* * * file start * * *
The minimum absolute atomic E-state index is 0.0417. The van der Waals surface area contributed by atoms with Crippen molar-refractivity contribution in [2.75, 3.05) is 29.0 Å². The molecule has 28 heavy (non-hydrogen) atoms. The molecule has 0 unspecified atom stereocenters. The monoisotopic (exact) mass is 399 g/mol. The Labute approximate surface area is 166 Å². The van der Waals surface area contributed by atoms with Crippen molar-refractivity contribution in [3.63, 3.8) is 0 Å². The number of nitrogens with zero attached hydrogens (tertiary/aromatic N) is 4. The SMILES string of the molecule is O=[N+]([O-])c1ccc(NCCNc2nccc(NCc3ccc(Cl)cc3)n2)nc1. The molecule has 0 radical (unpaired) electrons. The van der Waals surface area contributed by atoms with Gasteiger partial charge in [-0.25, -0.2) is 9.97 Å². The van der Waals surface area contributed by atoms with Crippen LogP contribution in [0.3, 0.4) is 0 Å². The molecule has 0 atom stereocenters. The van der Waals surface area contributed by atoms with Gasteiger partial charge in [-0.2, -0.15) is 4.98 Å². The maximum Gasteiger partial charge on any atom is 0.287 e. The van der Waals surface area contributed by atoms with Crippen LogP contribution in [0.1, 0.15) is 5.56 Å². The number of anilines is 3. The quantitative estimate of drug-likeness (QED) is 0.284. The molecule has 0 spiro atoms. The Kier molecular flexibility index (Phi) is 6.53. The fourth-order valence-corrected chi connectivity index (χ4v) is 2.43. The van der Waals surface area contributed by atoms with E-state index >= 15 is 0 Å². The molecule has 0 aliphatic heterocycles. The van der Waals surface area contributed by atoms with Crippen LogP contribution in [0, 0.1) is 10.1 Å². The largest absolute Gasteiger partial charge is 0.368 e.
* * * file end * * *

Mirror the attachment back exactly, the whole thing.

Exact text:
The minimum absolute atomic E-state index is 0.0417. The van der Waals surface area contributed by atoms with Crippen molar-refractivity contribution in [2.75, 3.05) is 29.0 Å². The molecule has 28 heavy (non-hydrogen) atoms. The molecule has 0 unspecified atom stereocenters. The monoisotopic (exact) mass is 399 g/mol. The Labute approximate surface area is 166 Å². The van der Waals surface area contributed by atoms with Crippen molar-refractivity contribution in [3.63, 3.8) is 0 Å². The number of nitrogens with zero attached hydrogens (tertiary/aromatic N) is 4. The SMILES string of the molecule is O=[N+]([O-])c1ccc(NCCNc2nccc(NCc3ccc(Cl)cc3)n2)nc1. The molecule has 0 radical (unpaired) electrons. The van der Waals surface area contributed by atoms with Gasteiger partial charge in [-0.25, -0.2) is 9.97 Å². The van der Waals surface area contributed by atoms with Crippen LogP contribution in [0.3, 0.4) is 0 Å². The molecule has 0 atom stereocenters. The van der Waals surface area contributed by atoms with Gasteiger partial charge in [-0.2, -0.15) is 4.98 Å². The maximum Gasteiger partial charge on any atom is 0.287 e. The van der Waals surface area contributed by atoms with Crippen LogP contribution in [0.1, 0.15) is 5.56 Å². The number of anilines is 3. The quantitative estimate of drug-likeness (QED) is 0.284. The molecule has 0 spiro atoms. The Kier molecular flexibility index (Phi) is 6.53. The fourth-order valence-corrected chi connectivity index (χ4v) is 2.43. The van der Waals surface area contributed by atoms with E-state index >= 15 is 0 Å². The molecule has 0 aliphatic heterocycles. The van der Waals surface area contributed by atoms with Crippen LogP contribution in [0, 0.1) is 10.1 Å². The largest absolute Gasteiger partial charge is 0.368 e.